This year alone we’ve got No More Heroes 2, Red Steel 2, Epic Mickey, Tatsunoko Vs Capcom, Dragon Quest IX, NBA Jam and The Grinder, all coming from teams who know their shit. Expect each of those to rock. Now, that could be their doom, as they’re well-developed Wii games that aren’t Mario or minigames. So far that’s proved disastrous (Dead Space Extraction, MadWorld, Zack and Wiki, Dewy’s Adventure etc), but as more and more high-rated games appear on Wii (that avoid extensive waggle and actually cater to traditional gamers), some of those disenfranchised owners could start dipping their toes in and discovering all the top-drawer content they’ve disregarded up to this point. Honestly, if you’re writing the system off entirely, it’s your loss.
Even if the sight of Wii Play sets your soul ablaze in a gyrating spasm of seething hate, you still can’t deny Nintendo knows how to craft a memorable experience when it comes to its key franchises. If it’s a main entry, expect sales to be in the millions and review scores to start in the 80 range and only rise from there. This year we’re getting three serious entries in three of the company’s biggest properties, each of which will shame whatever other games come out that same day. It starts with Pokemon HeartGold and SoulSilver, two classy remakes of the series’ megaton Game Boy Color debut. The 2000 originals sold more than 20 million copies worldwide – what do you think these remakes will do on a vastly more popular handheld?
Above: They’re not going away, so you might as well give ‘em a shot
Maybe Pokemon’s not your thing. Fair enough, we get that (even though you’re not fooling anyone with that “I’m too cool for Pokemon” attitude). Perhaps a direct sequel to Wii’s best game is more your speed? Super Mario Galaxy 2, while terribly familiar so far, will no doubt be another stellar entry in a series that’s never produced a bad game. Ratchet, Jak, Sly and the rest of the platformer pretenders have some fine games under their belt, but never forget who defined this type of game in the first place. Finally, we have Metroid: Other M, notable mainly because of its dense shroud of mystery. All we know is it’s an action game developed by Team Ninja (the Ninja Gaiden people), so it’s bound to be a ridiculously intense, hard as balls, totally over the top experience, all set within one of gaming’s most beloved universes. You want hardcore? Here it is. Now shut up, fanboys.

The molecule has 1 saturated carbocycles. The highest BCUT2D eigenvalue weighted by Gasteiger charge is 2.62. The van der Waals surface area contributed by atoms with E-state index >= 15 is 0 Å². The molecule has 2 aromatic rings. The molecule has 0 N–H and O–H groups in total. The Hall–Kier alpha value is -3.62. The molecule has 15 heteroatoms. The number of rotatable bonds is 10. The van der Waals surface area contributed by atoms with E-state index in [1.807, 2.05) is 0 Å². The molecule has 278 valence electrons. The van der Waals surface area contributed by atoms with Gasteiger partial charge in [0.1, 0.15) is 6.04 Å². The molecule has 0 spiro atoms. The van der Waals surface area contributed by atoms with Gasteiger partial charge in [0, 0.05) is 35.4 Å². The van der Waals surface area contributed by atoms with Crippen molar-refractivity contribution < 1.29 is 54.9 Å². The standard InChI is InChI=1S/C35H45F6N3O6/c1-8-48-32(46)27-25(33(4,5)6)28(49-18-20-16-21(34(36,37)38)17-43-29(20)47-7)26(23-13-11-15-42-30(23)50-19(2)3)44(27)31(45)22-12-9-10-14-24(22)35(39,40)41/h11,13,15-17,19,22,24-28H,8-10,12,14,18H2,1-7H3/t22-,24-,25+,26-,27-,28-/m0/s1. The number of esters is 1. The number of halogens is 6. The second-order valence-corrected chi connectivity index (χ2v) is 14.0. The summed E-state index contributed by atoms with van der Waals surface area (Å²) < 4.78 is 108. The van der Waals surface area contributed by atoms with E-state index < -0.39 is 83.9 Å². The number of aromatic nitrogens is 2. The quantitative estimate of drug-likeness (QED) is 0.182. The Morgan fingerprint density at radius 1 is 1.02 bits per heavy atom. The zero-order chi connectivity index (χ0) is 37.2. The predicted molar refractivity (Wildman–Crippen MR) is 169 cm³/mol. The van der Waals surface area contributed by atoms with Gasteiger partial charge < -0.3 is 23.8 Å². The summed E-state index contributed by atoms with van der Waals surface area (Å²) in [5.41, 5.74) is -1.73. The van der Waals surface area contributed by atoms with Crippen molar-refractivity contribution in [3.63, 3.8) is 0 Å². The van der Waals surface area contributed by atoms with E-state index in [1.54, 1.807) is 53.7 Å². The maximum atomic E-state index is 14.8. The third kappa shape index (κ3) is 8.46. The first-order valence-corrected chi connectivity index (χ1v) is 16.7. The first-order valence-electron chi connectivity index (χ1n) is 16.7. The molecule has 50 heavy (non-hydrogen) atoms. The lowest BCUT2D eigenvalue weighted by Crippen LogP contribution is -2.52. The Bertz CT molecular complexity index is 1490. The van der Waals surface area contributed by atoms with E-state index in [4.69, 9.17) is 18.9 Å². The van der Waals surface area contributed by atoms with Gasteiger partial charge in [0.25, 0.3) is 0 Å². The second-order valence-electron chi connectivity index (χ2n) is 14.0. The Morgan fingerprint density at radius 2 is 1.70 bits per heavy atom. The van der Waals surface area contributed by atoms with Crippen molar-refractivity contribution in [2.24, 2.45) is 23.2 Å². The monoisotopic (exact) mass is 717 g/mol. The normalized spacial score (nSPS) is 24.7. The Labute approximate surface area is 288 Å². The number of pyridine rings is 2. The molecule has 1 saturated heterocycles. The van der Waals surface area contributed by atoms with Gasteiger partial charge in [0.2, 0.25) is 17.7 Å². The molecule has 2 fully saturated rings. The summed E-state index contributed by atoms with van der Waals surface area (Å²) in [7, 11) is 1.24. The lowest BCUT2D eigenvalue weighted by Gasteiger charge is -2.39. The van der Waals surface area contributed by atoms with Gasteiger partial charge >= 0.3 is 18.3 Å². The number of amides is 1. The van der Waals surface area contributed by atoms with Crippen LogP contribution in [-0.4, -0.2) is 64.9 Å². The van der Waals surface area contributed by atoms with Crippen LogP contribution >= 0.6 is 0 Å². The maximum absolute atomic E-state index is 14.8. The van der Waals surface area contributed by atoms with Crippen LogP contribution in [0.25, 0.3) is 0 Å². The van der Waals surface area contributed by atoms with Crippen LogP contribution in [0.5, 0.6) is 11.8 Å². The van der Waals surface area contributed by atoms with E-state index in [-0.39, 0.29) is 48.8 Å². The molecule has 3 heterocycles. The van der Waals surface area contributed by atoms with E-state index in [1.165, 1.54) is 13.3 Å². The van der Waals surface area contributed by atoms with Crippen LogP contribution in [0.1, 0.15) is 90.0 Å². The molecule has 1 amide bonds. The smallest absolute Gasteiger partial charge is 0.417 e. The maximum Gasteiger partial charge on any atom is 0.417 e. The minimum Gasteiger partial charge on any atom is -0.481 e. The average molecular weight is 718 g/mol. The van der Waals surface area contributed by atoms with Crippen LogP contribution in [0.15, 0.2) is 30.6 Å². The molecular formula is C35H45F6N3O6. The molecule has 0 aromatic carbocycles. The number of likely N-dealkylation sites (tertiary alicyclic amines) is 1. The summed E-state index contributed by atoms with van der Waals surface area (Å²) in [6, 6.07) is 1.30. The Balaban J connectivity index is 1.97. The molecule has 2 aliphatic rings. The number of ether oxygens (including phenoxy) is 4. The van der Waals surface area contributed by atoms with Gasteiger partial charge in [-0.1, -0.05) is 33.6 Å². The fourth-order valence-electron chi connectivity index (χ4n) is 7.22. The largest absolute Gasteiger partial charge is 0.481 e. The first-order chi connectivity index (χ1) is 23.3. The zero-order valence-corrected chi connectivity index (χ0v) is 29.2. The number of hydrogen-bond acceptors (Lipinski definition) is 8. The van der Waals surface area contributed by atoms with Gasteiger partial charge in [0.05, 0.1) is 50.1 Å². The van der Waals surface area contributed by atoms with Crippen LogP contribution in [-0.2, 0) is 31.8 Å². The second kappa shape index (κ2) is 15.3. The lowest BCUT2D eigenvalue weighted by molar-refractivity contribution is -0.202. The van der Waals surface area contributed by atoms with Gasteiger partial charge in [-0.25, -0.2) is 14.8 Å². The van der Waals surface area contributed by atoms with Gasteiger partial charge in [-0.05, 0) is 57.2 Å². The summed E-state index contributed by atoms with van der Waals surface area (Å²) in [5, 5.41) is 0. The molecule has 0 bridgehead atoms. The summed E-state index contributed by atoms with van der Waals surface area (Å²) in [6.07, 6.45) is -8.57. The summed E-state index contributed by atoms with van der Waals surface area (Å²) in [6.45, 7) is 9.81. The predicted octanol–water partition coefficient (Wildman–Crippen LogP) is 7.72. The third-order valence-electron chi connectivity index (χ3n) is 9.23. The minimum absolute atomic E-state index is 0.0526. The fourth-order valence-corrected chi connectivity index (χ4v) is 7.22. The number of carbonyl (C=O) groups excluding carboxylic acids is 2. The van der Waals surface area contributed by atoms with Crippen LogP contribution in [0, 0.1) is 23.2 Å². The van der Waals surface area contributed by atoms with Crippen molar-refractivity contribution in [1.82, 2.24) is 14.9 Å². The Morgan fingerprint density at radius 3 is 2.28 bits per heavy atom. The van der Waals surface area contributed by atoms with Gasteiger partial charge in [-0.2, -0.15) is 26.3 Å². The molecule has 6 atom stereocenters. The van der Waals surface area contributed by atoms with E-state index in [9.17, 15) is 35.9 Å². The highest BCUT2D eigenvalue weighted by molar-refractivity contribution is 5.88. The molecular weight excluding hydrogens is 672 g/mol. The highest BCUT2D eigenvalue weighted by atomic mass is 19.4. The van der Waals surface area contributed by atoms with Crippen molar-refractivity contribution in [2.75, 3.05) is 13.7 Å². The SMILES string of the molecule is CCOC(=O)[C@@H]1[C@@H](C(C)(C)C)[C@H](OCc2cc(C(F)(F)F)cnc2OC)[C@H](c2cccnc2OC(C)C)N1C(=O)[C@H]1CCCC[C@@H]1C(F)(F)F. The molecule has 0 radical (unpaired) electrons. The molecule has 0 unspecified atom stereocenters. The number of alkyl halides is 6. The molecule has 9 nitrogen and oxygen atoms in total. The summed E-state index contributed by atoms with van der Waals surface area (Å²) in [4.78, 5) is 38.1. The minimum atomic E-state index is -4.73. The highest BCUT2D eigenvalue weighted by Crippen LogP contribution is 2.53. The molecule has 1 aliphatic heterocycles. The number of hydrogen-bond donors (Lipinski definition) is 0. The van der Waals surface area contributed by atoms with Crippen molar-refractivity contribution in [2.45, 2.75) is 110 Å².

With few exceptions, Nintendo rocks E3. It’s keen on surprises, and year after year it manages to surprise the snark right out of an increasingly cynical game-journo audience. Take last year, for example: After 2008’s dismal (but wholly unexpected) Wii Music unveiling, we all pictured 2009 to be another ho-hum report on Wii and DS sales numbers and a handful of blah-y new games. Instead, last year’s show was all about HOLY SHIT GOLDENSUNMARIOMETROIDZELDAVITALITYSENSOR!!!
Above: We were on the scene for 2009’s non-stop reveal-a-thon
2004 blasted us with Twilight Princess. 2005 dropped a pint-sized GBA Micro in our laps. 2006 floored us with full disclosure on the Wii and Solid Snake appearing in Super Smash Bros. 2007 revealed a dramatic shift with Wii Fit and the Balance Board. We could even go back to the fan-riot reveals of Wind Waker and Metroid Prime. The point is that Nintendo saves something major for E3, whether it’s a triple-A game, a new piece of hardware or a goofy peripheral that baffles gamers but somehow entrances the mainstream. Even with all we know about 2010, it’s what we don’t know that will probably cement Nintendo’s undisputed lead. And while I would love for this “something” to be an online F-Zero with 30 simultaneous racers screaming at 60fps, the true reveal will be far more creative, enchanting or downright bizarre. Wii HD, perhaps?
Next page: five reasons PC will win and our final prediction on the winner